Green and Pleasant Land


This week’s country reading has taken me to the Wyre Forest, in the Midlands, the Worcestershire borders, at a time of major flooding. In Green and Pleasant Land, the sixth outing for Judith Cutler’s former DCS Fran Harman, and her husband Mark, also a former high-up detective, the two have been called in to re-examine a cold case by an Assistant Chief Constable who is suspended/ forcibly retired before they even start the job. Twenty years ago, the wife of a well-known footballer disappeared in the forest, in the snow, leaving behind a dead baby still in his car seat. Fran and Mark have to negotiate some tricky internal politics surrounding the investigation, but no one seems to want this case solved.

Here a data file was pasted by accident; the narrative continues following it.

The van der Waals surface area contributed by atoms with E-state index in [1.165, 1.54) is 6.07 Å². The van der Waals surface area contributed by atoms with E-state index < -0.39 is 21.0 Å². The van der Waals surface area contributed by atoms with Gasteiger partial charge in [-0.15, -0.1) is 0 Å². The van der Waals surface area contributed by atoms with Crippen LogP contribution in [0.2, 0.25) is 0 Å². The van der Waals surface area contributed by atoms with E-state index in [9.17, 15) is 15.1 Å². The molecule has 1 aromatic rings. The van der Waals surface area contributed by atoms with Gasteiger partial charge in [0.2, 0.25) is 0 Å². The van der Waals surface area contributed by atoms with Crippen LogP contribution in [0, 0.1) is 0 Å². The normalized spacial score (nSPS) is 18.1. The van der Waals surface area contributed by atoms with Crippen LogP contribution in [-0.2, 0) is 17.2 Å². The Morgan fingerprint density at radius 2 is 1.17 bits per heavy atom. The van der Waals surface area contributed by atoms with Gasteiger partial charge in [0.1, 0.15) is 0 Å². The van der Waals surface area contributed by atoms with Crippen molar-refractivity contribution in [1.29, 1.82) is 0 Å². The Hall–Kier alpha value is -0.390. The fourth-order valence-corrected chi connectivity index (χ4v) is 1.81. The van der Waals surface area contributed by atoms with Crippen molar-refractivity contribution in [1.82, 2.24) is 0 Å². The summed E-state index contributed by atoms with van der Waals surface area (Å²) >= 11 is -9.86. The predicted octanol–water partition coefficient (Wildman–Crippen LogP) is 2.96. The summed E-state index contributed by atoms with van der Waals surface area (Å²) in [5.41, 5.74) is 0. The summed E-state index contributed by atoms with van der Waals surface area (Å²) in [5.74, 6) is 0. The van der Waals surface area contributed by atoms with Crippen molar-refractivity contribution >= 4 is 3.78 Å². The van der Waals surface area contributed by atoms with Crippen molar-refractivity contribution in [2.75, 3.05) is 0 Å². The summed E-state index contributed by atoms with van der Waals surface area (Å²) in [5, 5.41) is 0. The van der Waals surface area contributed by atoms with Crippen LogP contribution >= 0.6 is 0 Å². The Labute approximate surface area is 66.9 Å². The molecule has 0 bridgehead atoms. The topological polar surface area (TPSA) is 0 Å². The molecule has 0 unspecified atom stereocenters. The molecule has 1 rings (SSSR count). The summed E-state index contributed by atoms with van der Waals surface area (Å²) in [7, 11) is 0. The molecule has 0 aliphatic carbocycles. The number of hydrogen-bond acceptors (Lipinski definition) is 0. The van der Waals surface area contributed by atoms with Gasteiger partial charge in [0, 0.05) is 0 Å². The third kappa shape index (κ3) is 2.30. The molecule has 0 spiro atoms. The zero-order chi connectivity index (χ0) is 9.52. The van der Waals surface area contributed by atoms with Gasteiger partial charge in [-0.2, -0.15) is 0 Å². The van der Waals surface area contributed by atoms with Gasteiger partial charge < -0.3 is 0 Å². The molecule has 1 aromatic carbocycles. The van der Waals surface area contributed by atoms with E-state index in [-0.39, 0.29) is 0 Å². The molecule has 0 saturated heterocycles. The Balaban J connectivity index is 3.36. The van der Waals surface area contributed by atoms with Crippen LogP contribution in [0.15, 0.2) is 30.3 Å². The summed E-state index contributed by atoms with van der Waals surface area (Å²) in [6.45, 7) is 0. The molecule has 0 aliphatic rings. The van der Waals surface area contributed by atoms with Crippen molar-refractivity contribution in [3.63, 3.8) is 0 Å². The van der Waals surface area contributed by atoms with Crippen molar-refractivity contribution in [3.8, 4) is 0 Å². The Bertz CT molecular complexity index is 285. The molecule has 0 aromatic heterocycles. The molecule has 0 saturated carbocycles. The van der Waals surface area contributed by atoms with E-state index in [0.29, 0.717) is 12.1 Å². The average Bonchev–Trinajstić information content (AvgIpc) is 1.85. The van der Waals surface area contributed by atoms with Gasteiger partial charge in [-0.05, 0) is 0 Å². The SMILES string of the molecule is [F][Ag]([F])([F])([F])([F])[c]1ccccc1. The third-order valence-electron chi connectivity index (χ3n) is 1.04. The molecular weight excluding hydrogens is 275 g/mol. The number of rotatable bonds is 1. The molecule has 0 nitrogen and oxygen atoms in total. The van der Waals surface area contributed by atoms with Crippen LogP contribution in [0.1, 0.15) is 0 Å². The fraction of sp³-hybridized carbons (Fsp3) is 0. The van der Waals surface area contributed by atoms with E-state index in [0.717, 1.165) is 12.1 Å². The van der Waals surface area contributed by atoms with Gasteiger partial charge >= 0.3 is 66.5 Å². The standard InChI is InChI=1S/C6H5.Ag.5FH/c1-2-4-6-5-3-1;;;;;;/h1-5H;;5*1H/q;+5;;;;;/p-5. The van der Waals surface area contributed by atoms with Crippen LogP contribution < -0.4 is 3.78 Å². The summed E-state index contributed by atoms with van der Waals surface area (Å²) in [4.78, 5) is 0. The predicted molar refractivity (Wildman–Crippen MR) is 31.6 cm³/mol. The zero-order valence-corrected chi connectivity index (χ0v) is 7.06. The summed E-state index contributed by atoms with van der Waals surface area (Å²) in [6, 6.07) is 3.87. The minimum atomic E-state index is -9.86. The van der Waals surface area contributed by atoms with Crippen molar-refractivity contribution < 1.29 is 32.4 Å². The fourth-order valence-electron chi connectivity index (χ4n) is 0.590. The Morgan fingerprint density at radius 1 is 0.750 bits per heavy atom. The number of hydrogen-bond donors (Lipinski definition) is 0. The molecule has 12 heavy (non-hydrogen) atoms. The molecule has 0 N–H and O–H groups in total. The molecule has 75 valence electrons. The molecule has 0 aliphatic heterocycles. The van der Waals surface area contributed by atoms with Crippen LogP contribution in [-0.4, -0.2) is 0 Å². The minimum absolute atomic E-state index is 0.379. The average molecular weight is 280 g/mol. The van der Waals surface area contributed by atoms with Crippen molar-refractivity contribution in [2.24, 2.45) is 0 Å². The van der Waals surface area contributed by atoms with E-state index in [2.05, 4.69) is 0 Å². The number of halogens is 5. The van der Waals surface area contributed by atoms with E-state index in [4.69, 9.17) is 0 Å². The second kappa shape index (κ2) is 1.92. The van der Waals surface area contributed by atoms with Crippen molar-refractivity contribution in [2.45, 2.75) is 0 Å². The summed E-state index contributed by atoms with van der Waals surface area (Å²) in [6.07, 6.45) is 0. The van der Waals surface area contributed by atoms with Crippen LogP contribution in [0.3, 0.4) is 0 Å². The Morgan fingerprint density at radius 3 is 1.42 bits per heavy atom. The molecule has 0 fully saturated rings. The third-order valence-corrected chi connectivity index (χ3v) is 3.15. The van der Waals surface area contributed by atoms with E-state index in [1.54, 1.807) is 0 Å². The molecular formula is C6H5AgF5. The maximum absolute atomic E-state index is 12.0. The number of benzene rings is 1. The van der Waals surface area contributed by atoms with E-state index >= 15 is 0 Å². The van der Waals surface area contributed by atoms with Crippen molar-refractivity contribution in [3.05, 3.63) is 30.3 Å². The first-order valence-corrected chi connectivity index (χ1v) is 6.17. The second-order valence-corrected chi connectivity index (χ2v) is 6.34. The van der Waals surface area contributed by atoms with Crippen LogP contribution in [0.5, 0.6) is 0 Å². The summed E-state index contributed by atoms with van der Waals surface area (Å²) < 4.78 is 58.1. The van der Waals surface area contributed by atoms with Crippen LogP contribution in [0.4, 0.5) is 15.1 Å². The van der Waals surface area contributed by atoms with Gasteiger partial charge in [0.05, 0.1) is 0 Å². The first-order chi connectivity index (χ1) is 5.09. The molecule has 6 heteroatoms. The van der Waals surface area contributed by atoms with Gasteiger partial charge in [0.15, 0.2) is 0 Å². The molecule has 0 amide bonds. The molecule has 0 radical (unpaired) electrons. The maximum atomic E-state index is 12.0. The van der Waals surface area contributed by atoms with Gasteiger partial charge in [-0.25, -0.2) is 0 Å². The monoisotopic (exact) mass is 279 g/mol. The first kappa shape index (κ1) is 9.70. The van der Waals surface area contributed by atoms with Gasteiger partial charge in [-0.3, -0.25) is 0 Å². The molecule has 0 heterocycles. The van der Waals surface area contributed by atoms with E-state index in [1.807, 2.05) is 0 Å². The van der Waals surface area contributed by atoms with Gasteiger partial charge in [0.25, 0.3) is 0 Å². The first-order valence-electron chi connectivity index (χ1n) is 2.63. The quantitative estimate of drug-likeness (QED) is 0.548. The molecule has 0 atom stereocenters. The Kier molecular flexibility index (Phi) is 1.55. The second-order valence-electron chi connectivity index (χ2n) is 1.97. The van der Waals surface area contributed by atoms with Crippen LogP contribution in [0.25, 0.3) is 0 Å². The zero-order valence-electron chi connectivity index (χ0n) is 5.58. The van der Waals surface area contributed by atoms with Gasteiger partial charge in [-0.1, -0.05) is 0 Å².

This is a recognisable public sector, with austerity meaning that most of the former team have scattered to the four winds, laid off in various tranches of redundancy or encouraged to retire early, and there are no resources to investigate former cases, but equally little will to help anyone else trying to do so. The implications of police corruption are spelled out, including the petty nastiness that can be turned on those meant to be on the same side. The PCC (Police and Crime Commissioner) in particular is best described as “a piece of work”. For all that the novel is part of the “cozy” genre, it deals with some uncomfortable themes, quite apart from the disappearance of the footballer’s wife. A pleasant winter’s evening read, but preferably not when there’s a flood warning out.



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